Motherhood and Ramadan

I came across Nilly Dahilia via the @channelmum page, Nilly was sharing her experience of Ramadan and I was absolutely fascinated. My knowledge of this part of religious calender has been very limited, other than what happens in and around the streets of Peckham, I loved getting a personal insight. The biggest insight I took from it was a new appreciation of what it must be like to look after small children whilst fasting.

Thank you Nilly for this special glimpse into your life and Eid Mubarak!


  • Ramadan is the 9th month in the Islamic calendar and it is when you fast from sunrise to sunset for upto 30 days. The young, elderly, sick, travelling, pregnant, breastfeeding are excused from fasting. This is the most sacred month in the Islamic calendar as the Qur’an was revealed to our Prophet (peace be upon him). It’s also the most exciting for me, as I love celebrating Ramadan with my kids!
  • This month is special as we use this time to reconnect with God. Alongside not eating food for daylight hours, we also cannot drink anything – yes, not even water. We use this month to encourage ourselves to pray more, be kinder, avoid swearing or lying, gentle in our character and we also are not allowed to have sex. That has to be saved till after sunset, ladies!
  • As ramadan is falling in the summer months these last few years, some countries are fasting upto 22 hours! UK is fairly long as well at 19 hours this year! However, as the hours are rather long, many Muslim mothers in the UK are finding this month, although spiritual, a very lonely, tiring and long month. Some mothers are not able to complete all their prayers and they find they cannot reconnect to God the same way they did prior to being mothers. And, many mothers do feel guilty about feeling like this. But, we are encouraged to remind ourselves that it is about the quality of our prayers rather than the quantity of prayers we do.
  • For suhoor (breakfast) we try to eat wholesome meals which would provide energy for the entire day so we tend to eat porridge with chia seeds, honey with lots of fruit. But, you can eat whatever your heart desires. My husband usually eats another dinner, with complex carbohydrates, vegetables and chickpeas as it keeps him fuller for longer. And, we like to drink coconut water to boost our hydration. But, it is hard to eat a full breakfast at 2am in the morning!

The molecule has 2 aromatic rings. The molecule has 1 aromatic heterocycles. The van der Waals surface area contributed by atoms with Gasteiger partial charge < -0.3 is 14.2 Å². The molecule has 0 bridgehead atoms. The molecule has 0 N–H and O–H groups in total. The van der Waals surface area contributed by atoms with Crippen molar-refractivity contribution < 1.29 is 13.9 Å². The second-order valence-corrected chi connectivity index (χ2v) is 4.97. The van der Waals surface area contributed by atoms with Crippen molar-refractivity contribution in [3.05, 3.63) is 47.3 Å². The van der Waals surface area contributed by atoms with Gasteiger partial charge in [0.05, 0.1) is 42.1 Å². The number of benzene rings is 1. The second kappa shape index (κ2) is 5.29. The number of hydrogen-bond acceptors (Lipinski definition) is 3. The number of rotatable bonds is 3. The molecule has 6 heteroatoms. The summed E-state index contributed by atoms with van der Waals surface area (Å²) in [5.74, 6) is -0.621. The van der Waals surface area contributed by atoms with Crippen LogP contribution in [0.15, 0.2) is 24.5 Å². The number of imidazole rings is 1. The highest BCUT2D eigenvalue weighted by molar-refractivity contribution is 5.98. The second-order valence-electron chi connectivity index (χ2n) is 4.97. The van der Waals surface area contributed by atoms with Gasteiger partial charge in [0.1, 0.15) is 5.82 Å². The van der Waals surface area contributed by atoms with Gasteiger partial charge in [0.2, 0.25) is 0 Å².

• Chasing after young children on an empty stomach is draining enough, and can put mothers in a low mental state, however, due to maintaining children’s bath and bedtime routine, mothers are home for the entire evening and not being able to break their fasts in a social environment with their friends like they would have done in the past makes mothers feel extremely lonely. This is something I have personally struggled with since becoming a mother, especially even more so when my husband is not home in the evenings, either. I am breaking the fast on my own entirely.
  • For iftar (breaking the fast) we are encouraged to open our fasts with a date or two, as it fuels an empty body with sugar, energy and nutrients quickly as they help the body’s blood glucose levels return to normal. It also stops you from overeating, which is what most people assume we do after a day of fasting! Non-Muslims also assume we have a large feast everyday, but most people have a small meal as they have to do evening prayers and additional ramadan prayers, as overeating can leave us feel lethargic and we end up getting lazy with our prayers. I like to have watermelons, pineapples, oranges, cucumber and any other fruit or vegetables that have a high water content so hydrate my body quickly. I also enjoy having a biryani, salad and yoghurt for my meal. And, if I’m feeling naughty, I like to have some samosas, but we are discouraged from eating fried foods.
  • One way I have tried to find the spirit of Ramadan again is to make it a big deal for my children. My parents never made a fuss about Ramadan or Eid. They never did decorations and didn’t make Islam fun! I always found the month to be a chore, and regretfully, I would dread Ramadan growing up.
  • This is something I definitely did not want for my children. I want them to love Islam and approach it with happiness and not dread. The beautiful thing about having a young family is that you can start Ramadan/Eid traditions for you and your family to enjoy. We always put decorations up at the start of Ramadan, fill the advent calendar with small toys, sweets and a task of the day (this is mostly to keep the kids occupied and I don’t need to think too hard on activities for the day).
  • I get the kids involved and excited for Ramadan by making homemade decorations, baking treats for neighbours, reading Islamic stories, preparing iftar (breaking the fast meal) together and, of course, buying lots and lots of presents! I even made a kindness calendar for my toddlers, so they had a kindness task of the day. It was a great opportunity to teach them about being kind. This is the first year, Kamil has been interested and asking questions – I’m sure it has nothing to do with his Ramadan advent calendar which has a piece of chocolate for each day!